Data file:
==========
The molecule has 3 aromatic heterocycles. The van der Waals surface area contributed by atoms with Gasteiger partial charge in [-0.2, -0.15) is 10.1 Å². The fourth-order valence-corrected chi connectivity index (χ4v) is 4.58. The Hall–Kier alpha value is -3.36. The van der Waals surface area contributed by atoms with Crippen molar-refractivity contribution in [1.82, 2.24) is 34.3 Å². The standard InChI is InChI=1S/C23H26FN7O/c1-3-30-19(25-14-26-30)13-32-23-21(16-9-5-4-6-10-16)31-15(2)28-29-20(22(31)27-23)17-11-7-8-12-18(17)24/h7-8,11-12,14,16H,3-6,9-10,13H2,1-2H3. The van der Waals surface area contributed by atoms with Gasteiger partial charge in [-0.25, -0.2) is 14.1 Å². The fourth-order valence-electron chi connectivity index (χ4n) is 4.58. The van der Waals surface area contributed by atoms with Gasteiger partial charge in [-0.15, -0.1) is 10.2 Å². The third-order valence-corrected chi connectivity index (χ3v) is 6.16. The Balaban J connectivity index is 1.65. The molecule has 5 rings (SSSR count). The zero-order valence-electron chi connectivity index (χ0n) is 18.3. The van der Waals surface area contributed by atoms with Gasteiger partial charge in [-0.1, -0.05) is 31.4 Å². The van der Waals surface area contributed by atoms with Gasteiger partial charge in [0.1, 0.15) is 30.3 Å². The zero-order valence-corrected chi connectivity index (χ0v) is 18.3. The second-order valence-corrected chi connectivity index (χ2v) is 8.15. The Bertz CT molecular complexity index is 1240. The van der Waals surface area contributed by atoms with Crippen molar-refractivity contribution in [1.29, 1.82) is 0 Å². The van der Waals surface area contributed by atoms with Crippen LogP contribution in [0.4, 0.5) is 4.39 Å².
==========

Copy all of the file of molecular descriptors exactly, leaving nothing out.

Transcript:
The molecule has 3 aromatic heterocycles. The van der Waals surface area contributed by atoms with Gasteiger partial charge in [-0.2, -0.15) is 10.1 Å². The fourth-order valence-corrected chi connectivity index (χ4v) is 4.58. The Hall–Kier alpha value is -3.36. The van der Waals surface area contributed by atoms with Crippen molar-refractivity contribution in [1.82, 2.24) is 34.3 Å². The standard InChI is InChI=1S/C23H26FN7O/c1-3-30-19(25-14-26-30)13-32-23-21(16-9-5-4-6-10-16)31-15(2)28-29-20(22(31)27-23)17-11-7-8-12-18(17)24/h7-8,11-12,14,16H,3-6,9-10,13H2,1-2H3. The van der Waals surface area contributed by atoms with Gasteiger partial charge in [-0.25, -0.2) is 14.1 Å². The fourth-order valence-electron chi connectivity index (χ4n) is 4.58. The van der Waals surface area contributed by atoms with Gasteiger partial charge in [-0.15, -0.1) is 10.2 Å². The third-order valence-corrected chi connectivity index (χ3v) is 6.16. The Balaban J connectivity index is 1.65. The molecule has 5 rings (SSSR count). The zero-order valence-electron chi connectivity index (χ0n) is 18.3. The van der Waals surface area contributed by atoms with Gasteiger partial charge in [-0.1, -0.05) is 31.4 Å². The van der Waals surface area contributed by atoms with Gasteiger partial charge in [0.1, 0.15) is 30.3 Å². The zero-order valence-corrected chi connectivity index (χ0v) is 18.3. The second-order valence-corrected chi connectivity index (χ2v) is 8.15. The Bertz CT molecular complexity index is 1240. The van der Waals surface area contributed by atoms with Crippen molar-refractivity contribution in [1.29, 1.82) is 0 Å². The van der Waals surface area contributed by atoms with Crippen LogP contribution in [0.4, 0.5) is 4.39 Å².